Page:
Now that Michael McLaughlin has agreed to cooperate with prosecutors in hope of sparing himself some prison time, it is up to them to see that they get something worthwhile from the former Methuen town manager and Chelsea Housing Authority director.
McLaughlin, 67, of Dracut, pleaded guilty in federal court Tuesday to falsely reporting his salary in Chelsea Housing Authority budgets then reporting those false figures to state and federal regulators. McLaughlin reported his salary in 2011 was $160,415 when in fact his salary was at least $283,471 and his total compensation was $324,896. McLaughlin also under-reported his salary in 2008, 2009 and 2010.
McLaughlin faces a maximum sentence of 20 years, three years of supervised release and a $250,000 fine on each of four counts.
But under a plea agreement, McLaughlin will cooperate with law enforcement and, if he provides “substantial assistance,” prosecutors can recommend a more lenient sentence.
McLaughlin’s crime is serious and his greed in cheating the taxpayers who funded his salary was excessive. His cooperation will need to be “substantial” indeed to merit any leniency. U.S. District Judge Douglas Woodlock already has cautioned McLaughlin that he would not substitute the advice of defense counsel or prosecutors for his own discretion on sentencing, which is scheduled for May 14.
McLaughlin’s long tenure in the political trenches means he has plenty to sing about.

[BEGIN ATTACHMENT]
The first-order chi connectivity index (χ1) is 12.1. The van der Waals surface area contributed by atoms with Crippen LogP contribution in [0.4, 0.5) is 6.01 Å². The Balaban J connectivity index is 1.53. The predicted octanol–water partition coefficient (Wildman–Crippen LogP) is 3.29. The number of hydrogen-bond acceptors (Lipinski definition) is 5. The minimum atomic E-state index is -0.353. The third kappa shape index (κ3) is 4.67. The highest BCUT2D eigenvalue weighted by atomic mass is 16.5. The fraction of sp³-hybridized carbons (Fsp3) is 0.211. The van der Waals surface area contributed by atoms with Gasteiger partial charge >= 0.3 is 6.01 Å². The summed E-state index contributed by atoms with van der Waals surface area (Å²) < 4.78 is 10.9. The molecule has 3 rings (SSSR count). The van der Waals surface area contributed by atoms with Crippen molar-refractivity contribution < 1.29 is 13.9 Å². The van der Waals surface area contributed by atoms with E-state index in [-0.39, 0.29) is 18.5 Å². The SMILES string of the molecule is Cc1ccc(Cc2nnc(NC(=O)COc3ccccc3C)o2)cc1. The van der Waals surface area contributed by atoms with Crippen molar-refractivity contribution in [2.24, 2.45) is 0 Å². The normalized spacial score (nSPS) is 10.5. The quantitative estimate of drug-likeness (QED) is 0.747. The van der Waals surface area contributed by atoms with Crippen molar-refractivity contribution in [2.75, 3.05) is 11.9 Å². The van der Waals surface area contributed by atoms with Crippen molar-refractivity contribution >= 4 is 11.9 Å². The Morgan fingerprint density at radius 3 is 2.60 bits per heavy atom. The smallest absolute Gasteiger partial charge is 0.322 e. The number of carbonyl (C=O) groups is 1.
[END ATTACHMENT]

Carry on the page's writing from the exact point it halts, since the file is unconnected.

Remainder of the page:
McLaughlin began his political career in 1970 when he was elected a state representative at age 24. He was investigated by the Middlesex District Attorney’s office for allegedly pressuring businesses to contribute to his campaigns. That case was dismissed.
He later served on the Middlesex County Commission and was called to testify before a grand jury concerning the selling of jobs. McLaughlin repeatedly pleaded the Fifth Amendment in refusing to testify about his approval of jobs for high-ranking members of the Boston mob. McLaughlin was never charged in the scandal.
McLaughlin ran housing authorities in Somerville and Lowell and lost a bid for the Lowell city manager job before coming to Methuen as town manager in 1990. McLaughlin’s tenure in Methuen was short and turbulent. He had a rocky relationship with the Town Council — members called him “power hungry” and “ruthless” — and resigned under pressure in 1992.
Prosecutors may be hoping to get more out of McLaughlin on his relationship with Lt. Gov. Timothy Murray. The Office of Campaign and Political Finance has investigated McLaughlin’s role in Murray’s fundraising — an investigation Murray had requested — and referred its findings to the attorney general.
Public employees are barred from political fundraising activities.
“In all my life in politics, from the Lowell City Council to the U.S. Senate, no one worries me more than Michael McLaughlin,” the late-U.S. Sen. Paul Tsongas once said.
After a long career of shady dealings, McLaughlin, as the old saying goes, knows where all the bodies are buried. It will be interesting to see what he has to tell prosecutors. If he expects leniency for his admitted crimes, the information had better be good.